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Kentucky Hemp Bill Becomes Law

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WASHINGTON -- Kentucky's hemp bill became law over the weekend, when Gov. Steve Beshear (D) opted not to act on it, bringing a successful end to the measure's winding path through the state Legislature.

"I strongly support efforts to create additional legal cash crops for our farm communities," Beshear said of his decision on SB 50, according to the Lexington Herald-Leader. "At the same time, we have a tremendous drug problem in Kentucky, and I want to make sure that we don't do anything that will increase that drug problem. I still share the same concerns our law enforcement officers have about the impact hemp cultivation may have on our drug eradication efforts."

Beshear had been one of the last obstacles to the measure becoming law. It had passed through the state House and Senate after lengthy deliberations and persistent opposition from the Kentucky law enforcement community.

Kentucky police have expressed concerns that legalizing hemp production could give cover to potential growers of illegal marijuana, which looks similar to hemp but whose strains contain higher levels of the psychoactive agent tetrahydrocannabinol. Experts have rejected this suggestion, claiming that the two strains would cross-pollinate if cultivated in close proximity, devaluing the more potent and more profitable variety. Both the law enforcement community and Beshear remained unconvinced until the end, however, although the governor's reservations were apparently not significant enough to cause him to veto the legislation.

With industrial hemp now legal at the state level, Kentucky must now wait for federal action to approve the crop's planting and harvesting. Under federal law, the plant is a Schedule I substance, alongside heroin and PCP, despite the fact that it typically possesses only 0.3 percent THC, compared to the 3 percent to 22 percent usually found in illegal marijuana strains.

"The bottom line is that Senate Bill 50 won't allow industrial hemp to be grown or sold unless and until the federal government takes the very big step of legalizing the crop in some way," Beshear said, according to Kentucky's News Democrat Leader. "If that happens, we will have time to work with the legislature and law enforcement to make any further changes necessary to ensure the public's safety and alleviate those concerns."

Kentucky's U.S. Sens. Rand Paul (R) and Mitch McConnell (R) have promised to work toward a federal solution to allow the state to cultivate hemp. Both senators are sponsoring federal legislation to remove hemp from the Drug Enforcement Administration's list of illicit drugs. Members of Kentucky's congressional delegation have also signed on to a similar effort in the House. And in case those efforts fail, as they have in the past, both Paul and McConnell have also vowed to seek a waiver from the DEA to allow Kentucky to grow hemp.

Kentucky Agriculture Commissioner James Comer, one of the state's most vocal supporters of the push to legalize hemp, recently said he'd help his state's senators apply pressure.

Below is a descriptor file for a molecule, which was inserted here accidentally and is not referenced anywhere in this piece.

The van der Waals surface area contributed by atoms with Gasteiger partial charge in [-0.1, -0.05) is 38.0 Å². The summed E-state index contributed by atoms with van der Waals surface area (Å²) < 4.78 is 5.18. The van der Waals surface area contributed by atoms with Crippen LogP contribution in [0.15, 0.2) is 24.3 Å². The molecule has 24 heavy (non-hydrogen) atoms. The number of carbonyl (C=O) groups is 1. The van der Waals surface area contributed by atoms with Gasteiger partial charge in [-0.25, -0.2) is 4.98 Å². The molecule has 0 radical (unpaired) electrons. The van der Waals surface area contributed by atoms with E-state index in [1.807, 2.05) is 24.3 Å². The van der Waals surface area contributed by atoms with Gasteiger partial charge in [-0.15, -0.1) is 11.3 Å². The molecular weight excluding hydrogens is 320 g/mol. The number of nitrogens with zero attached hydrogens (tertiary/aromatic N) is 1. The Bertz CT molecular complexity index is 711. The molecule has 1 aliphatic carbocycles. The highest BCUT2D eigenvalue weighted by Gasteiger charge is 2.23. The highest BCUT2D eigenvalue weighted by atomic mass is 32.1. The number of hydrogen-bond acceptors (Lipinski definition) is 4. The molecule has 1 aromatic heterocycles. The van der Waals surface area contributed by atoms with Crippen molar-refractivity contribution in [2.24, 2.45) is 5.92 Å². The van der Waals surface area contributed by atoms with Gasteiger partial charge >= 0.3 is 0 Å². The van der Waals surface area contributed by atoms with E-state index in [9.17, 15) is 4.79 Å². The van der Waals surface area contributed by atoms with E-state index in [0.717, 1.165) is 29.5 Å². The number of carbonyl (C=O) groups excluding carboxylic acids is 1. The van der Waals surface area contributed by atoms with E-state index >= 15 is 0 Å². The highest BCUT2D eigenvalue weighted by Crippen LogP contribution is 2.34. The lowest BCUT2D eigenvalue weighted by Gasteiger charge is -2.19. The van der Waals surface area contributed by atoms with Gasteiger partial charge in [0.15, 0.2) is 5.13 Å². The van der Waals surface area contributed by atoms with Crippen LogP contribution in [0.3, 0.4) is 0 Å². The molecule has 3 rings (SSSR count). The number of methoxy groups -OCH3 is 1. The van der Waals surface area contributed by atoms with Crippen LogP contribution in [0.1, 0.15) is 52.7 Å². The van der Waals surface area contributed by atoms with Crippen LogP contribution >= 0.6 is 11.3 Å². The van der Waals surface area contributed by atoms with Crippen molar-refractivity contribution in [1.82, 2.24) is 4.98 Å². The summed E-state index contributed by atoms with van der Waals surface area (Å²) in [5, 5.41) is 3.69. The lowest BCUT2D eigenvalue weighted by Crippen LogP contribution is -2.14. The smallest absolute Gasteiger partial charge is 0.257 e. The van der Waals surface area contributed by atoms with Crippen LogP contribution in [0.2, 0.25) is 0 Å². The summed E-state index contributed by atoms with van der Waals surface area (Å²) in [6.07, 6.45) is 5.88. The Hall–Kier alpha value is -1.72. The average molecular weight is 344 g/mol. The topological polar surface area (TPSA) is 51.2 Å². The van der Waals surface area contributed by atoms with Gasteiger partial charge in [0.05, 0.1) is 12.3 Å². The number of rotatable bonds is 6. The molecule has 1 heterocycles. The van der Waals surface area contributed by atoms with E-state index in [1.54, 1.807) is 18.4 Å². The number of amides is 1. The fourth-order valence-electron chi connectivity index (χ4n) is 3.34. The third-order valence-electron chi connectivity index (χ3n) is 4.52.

"In May of this year, I plan to lead a bipartisan delegation to Washington, D.C., to pursue a permit that would allow Kentucky to be the first state to grow industrial hemp and benefit from the jobs that will result," Comer said. "I also thank Senators Mitch McConnell and Rand Paul and Representatives Thomas Massie and John Yarmuth for their support here at home and for sponsoring legislation in Congress. Our shared vision is to create new opportunities for our farmers and to own the industrial hemp market ... from automobile parts manufacturing and textiles to cosmetics and health foods. We now have a unified message that Kentucky wants to be first!"

Eric Steenstra, president of hemp advocacy group Vote Hemp, hailed the bill's passage as proof that Kentucky was on its way to being the first state to tap into a "U.S. hemp industry valued at an estimated $500 million in annual retail sales."

As Vote Hemp notes in its press release, Kentucky is not the first state to push for industrial hemp at the state level, only to encounter crippling setbacks due to federal strictures.

To date, thirty-one states have introduced pro-hemp legislation and nineteen have passed such legislation. Eight states (Colorado, Maine, Montana, North Dakota, Oregon, Vermont, Washington and West Virginia) have defined industrial hemp as distinct and removed barriers to its production. Three states (Hawaii, Kentucky and Maryland) have passed bills creating commissions or authorizing hemp research. Nine states (California, Colorado, Illinois, Montana, New Hampshire, New Mexico, North Dakota, Vermont and Virginia) have passed hemp resolutions. Six states (Arkansas, Maine, Minnesota, New Mexico, North Carolina and Vermont) have passed hemp study bills. However, despite state authorization to grow hemp, farmers in those states still risk raids by federal agents, prison time, and property and civil asset forfeiture if they plant the crop, due to the failure of federal policy to distinguish non-drug oilseed and fiber varieties of Cannabis (i.e., industrial hemp) from psychoactive drug varieties (i.e., "marihuana.")

For more on the status of hemp legislation on both the state and federal level, click over to Vote Hemp.

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